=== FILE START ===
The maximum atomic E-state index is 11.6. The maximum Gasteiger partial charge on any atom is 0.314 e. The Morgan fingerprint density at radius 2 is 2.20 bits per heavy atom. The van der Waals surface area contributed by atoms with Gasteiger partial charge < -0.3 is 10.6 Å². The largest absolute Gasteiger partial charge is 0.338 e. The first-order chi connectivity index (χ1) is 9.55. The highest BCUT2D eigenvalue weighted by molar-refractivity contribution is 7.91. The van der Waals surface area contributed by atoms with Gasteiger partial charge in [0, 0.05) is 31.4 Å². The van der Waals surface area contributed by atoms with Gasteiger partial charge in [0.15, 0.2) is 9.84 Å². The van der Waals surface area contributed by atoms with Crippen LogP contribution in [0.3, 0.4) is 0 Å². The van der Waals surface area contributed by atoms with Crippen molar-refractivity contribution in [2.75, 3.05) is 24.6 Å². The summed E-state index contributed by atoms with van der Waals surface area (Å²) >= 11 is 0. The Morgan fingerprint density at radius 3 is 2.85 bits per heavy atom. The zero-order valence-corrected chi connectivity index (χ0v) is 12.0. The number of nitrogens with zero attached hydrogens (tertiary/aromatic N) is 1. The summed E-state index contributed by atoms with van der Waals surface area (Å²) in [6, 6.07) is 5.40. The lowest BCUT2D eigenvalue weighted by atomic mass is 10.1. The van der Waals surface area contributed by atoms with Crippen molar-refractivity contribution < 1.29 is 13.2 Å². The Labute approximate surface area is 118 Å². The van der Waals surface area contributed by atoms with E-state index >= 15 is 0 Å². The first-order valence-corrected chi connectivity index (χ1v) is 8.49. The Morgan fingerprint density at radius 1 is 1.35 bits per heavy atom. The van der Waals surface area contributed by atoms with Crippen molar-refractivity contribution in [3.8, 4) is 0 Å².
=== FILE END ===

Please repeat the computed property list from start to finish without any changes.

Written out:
The maximum atomic E-state index is 11.6. The maximum Gasteiger partial charge on any atom is 0.314 e. The Morgan fingerprint density at radius 2 is 2.20 bits per heavy atom. The van der Waals surface area contributed by atoms with Gasteiger partial charge < -0.3 is 10.6 Å². The largest absolute Gasteiger partial charge is 0.338 e. The first-order chi connectivity index (χ1) is 9.55. The highest BCUT2D eigenvalue weighted by molar-refractivity contribution is 7.91. The van der Waals surface area contributed by atoms with Gasteiger partial charge in [0, 0.05) is 31.4 Å². The van der Waals surface area contributed by atoms with Gasteiger partial charge in [0.15, 0.2) is 9.84 Å². The van der Waals surface area contributed by atoms with Crippen LogP contribution in [0.3, 0.4) is 0 Å². The van der Waals surface area contributed by atoms with Crippen molar-refractivity contribution in [2.75, 3.05) is 24.6 Å². The summed E-state index contributed by atoms with van der Waals surface area (Å²) >= 11 is 0. The Morgan fingerprint density at radius 3 is 2.85 bits per heavy atom. The zero-order valence-corrected chi connectivity index (χ0v) is 12.0. The number of nitrogens with zero attached hydrogens (tertiary/aromatic N) is 1. The summed E-state index contributed by atoms with van der Waals surface area (Å²) in [6, 6.07) is 5.40. The lowest BCUT2D eigenvalue weighted by atomic mass is 10.1. The van der Waals surface area contributed by atoms with Crippen molar-refractivity contribution < 1.29 is 13.2 Å². The Labute approximate surface area is 118 Å². The van der Waals surface area contributed by atoms with E-state index >= 15 is 0 Å². The first-order valence-corrected chi connectivity index (χ1v) is 8.49. The Morgan fingerprint density at radius 1 is 1.35 bits per heavy atom. The van der Waals surface area contributed by atoms with Crippen molar-refractivity contribution in [3.8, 4) is 0 Å².